I teach ecology with a strong evolutionary perspective, an attempt to
combine natural history with math, and an effort to work across traditional
boundaries of taxonomy and biological organization. All of my courses
highlight the dynamic nature of scientific knowledge and the processes
through which ecology grows as a science. I emphasize the central role
of theories in providing the logical structure of scientific knowledge
and stress that the conception, testing, and refinement of theories are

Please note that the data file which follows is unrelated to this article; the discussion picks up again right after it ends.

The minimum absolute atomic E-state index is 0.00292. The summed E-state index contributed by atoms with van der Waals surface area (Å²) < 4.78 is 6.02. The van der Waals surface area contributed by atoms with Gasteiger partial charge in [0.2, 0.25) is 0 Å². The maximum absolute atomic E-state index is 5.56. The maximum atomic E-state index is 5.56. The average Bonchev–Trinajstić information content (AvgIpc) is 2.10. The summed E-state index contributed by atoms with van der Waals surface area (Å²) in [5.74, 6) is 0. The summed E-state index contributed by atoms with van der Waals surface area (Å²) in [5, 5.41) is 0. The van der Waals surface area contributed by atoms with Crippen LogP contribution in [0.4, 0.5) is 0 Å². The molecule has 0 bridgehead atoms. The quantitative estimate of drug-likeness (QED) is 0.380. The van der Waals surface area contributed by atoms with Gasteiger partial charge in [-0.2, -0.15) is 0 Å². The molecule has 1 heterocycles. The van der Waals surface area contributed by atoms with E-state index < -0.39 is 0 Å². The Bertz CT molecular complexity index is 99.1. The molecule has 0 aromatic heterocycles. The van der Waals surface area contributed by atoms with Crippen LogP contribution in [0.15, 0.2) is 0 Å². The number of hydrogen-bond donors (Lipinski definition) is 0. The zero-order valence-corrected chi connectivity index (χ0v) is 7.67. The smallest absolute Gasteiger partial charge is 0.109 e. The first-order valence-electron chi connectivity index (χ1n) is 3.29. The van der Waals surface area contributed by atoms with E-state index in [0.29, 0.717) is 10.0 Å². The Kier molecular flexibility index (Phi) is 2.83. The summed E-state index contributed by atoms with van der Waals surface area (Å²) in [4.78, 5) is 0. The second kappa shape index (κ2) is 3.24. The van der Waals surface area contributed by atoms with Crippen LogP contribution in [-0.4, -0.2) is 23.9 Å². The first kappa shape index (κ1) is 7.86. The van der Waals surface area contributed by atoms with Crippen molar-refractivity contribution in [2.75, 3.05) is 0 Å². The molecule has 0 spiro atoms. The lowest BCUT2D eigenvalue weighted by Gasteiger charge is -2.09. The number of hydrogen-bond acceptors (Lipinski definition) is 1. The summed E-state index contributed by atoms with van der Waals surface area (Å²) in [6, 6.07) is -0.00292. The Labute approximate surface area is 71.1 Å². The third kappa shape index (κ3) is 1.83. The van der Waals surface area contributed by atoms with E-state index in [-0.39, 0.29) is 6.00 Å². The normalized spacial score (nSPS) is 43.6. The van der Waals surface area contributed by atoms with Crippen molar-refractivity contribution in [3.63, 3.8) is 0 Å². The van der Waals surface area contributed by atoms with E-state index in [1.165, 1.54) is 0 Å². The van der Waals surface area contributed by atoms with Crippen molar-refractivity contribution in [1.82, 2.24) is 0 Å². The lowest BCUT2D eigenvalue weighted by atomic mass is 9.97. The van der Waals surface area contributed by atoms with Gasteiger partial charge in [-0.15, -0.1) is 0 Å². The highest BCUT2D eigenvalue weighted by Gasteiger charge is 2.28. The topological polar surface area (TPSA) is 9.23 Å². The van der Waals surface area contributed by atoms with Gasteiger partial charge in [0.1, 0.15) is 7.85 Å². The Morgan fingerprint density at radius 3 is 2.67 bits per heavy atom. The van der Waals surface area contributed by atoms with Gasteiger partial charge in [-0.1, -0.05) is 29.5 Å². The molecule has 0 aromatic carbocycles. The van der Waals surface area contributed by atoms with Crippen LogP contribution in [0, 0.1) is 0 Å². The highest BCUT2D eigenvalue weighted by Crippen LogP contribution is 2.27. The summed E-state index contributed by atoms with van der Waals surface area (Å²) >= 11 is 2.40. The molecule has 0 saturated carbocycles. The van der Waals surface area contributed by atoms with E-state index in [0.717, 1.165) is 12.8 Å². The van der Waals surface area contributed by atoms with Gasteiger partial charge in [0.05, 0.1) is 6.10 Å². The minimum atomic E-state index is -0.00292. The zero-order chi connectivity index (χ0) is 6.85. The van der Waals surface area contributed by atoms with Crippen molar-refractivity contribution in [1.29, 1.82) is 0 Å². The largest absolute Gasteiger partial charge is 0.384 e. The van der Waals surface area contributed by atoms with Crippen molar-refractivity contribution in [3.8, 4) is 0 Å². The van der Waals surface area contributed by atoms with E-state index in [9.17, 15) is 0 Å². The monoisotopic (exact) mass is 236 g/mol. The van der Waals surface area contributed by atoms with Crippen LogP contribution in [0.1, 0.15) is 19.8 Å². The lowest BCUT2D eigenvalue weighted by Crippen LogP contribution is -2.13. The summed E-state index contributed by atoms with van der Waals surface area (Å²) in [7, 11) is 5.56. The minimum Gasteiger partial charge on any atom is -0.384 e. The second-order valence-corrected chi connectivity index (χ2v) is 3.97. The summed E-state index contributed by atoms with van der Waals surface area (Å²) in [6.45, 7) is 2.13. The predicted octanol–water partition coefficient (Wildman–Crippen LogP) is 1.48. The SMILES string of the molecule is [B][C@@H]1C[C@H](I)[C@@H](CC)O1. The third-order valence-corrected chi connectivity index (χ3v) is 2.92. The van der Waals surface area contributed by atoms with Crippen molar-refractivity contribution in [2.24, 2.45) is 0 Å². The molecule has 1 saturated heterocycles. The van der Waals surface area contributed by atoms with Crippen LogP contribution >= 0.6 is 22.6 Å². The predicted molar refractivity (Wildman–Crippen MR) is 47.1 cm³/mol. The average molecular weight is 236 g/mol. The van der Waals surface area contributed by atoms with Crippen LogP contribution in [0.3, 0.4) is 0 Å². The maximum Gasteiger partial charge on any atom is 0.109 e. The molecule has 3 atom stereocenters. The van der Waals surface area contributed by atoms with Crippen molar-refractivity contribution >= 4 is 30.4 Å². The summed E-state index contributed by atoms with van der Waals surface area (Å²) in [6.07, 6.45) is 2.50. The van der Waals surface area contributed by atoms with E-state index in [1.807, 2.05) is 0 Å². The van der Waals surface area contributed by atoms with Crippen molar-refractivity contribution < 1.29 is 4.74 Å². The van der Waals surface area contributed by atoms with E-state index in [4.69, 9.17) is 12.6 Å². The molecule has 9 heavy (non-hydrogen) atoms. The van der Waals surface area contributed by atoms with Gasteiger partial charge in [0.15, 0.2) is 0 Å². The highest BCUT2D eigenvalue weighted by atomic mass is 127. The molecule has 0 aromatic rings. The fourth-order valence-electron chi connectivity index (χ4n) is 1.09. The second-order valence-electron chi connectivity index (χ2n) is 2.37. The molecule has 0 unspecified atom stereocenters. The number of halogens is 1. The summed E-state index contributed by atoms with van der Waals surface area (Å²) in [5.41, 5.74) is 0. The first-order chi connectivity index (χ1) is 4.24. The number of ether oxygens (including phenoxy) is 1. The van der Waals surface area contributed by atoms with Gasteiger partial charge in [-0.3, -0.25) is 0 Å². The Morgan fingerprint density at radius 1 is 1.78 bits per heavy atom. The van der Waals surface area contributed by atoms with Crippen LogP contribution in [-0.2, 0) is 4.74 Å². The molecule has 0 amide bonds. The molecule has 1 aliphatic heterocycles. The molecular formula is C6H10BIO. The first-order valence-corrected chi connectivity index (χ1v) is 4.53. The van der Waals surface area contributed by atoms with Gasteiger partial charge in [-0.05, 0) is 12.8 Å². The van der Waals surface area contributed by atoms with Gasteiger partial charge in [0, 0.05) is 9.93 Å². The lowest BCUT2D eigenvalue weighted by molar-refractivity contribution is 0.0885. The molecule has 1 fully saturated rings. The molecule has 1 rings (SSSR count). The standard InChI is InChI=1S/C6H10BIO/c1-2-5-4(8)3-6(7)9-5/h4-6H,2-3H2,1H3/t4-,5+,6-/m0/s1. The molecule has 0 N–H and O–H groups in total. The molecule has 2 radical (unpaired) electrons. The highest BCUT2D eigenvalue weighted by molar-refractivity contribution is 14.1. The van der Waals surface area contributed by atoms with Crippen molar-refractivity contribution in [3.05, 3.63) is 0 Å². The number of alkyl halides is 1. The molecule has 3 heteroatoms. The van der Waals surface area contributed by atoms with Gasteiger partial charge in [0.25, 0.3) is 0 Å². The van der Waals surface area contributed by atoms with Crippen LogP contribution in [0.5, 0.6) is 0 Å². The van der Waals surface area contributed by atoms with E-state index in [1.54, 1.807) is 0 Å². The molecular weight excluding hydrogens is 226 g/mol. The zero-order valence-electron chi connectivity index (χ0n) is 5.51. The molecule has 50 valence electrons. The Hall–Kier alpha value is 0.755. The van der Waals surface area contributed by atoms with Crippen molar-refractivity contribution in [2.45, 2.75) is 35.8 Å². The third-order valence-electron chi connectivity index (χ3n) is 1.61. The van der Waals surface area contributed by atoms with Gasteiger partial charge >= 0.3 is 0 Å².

the most important activities in the growth of scientific knowledge. All
of my courses attempt to engage students in the creative steps that underlie
successful ecological research (e.g., conceiving interesting questions,
formulating novel hypotheses, and designing simple, rigorous experiments).
A commentary on the synergy between research
"It is a poor teacher who is not surpassed by his students."